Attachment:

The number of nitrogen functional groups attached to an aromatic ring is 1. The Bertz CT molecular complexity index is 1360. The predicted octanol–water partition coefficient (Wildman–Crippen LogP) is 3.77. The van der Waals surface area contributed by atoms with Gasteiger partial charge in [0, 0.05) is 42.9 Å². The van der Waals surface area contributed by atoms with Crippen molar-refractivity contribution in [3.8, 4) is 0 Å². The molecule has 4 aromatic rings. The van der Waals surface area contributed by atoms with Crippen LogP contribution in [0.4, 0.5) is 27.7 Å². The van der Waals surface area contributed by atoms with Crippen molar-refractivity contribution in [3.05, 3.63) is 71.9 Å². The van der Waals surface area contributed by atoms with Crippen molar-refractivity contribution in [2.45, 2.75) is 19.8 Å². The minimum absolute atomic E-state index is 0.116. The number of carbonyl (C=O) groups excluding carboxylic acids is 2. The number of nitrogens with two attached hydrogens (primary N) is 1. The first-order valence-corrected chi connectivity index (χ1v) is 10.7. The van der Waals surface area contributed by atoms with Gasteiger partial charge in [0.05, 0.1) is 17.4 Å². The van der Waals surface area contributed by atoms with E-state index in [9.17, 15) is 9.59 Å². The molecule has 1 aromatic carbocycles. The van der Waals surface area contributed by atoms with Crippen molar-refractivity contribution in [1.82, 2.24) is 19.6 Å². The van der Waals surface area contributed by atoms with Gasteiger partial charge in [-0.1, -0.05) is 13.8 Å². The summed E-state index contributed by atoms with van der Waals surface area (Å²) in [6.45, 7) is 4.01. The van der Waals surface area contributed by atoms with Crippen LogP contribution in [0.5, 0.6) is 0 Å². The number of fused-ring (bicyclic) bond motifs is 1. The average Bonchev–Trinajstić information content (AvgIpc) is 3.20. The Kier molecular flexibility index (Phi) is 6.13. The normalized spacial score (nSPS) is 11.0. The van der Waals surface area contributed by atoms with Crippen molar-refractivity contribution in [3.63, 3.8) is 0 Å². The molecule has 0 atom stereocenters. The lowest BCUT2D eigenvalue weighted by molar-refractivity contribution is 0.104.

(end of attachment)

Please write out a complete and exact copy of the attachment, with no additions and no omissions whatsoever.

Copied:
The number of nitrogen functional groups attached to an aromatic ring is 1. The Bertz CT molecular complexity index is 1360. The predicted octanol–water partition coefficient (Wildman–Crippen LogP) is 3.77. The van der Waals surface area contributed by atoms with Gasteiger partial charge in [0, 0.05) is 42.9 Å². The van der Waals surface area contributed by atoms with Crippen molar-refractivity contribution in [3.8, 4) is 0 Å². The molecule has 4 aromatic rings. The van der Waals surface area contributed by atoms with Crippen LogP contribution in [0.4, 0.5) is 27.7 Å². The van der Waals surface area contributed by atoms with Crippen molar-refractivity contribution in [3.05, 3.63) is 71.9 Å². The van der Waals surface area contributed by atoms with Crippen molar-refractivity contribution in [2.45, 2.75) is 19.8 Å². The minimum absolute atomic E-state index is 0.116. The number of carbonyl (C=O) groups excluding carboxylic acids is 2. The number of nitrogens with two attached hydrogens (primary N) is 1. The first-order valence-corrected chi connectivity index (χ1v) is 10.7. The van der Waals surface area contributed by atoms with Gasteiger partial charge in [0.05, 0.1) is 17.4 Å². The van der Waals surface area contributed by atoms with E-state index in [9.17, 15) is 9.59 Å². The molecule has 1 aromatic carbocycles. The van der Waals surface area contributed by atoms with Crippen molar-refractivity contribution in [1.82, 2.24) is 19.6 Å². The van der Waals surface area contributed by atoms with Gasteiger partial charge in [-0.1, -0.05) is 13.8 Å². The summed E-state index contributed by atoms with van der Waals surface area (Å²) in [6.45, 7) is 4.01. The van der Waals surface area contributed by atoms with Crippen LogP contribution in [0.5, 0.6) is 0 Å². The number of fused-ring (bicyclic) bond motifs is 1. The average Bonchev–Trinajstić information content (AvgIpc) is 3.20. The Kier molecular flexibility index (Phi) is 6.13. The normalized spacial score (nSPS) is 11.0. The van der Waals surface area contributed by atoms with Crippen molar-refractivity contribution in [3.63, 3.8) is 0 Å². The molecule has 0 atom stereocenters. The lowest BCUT2D eigenvalue weighted by molar-refractivity contribution is 0.104.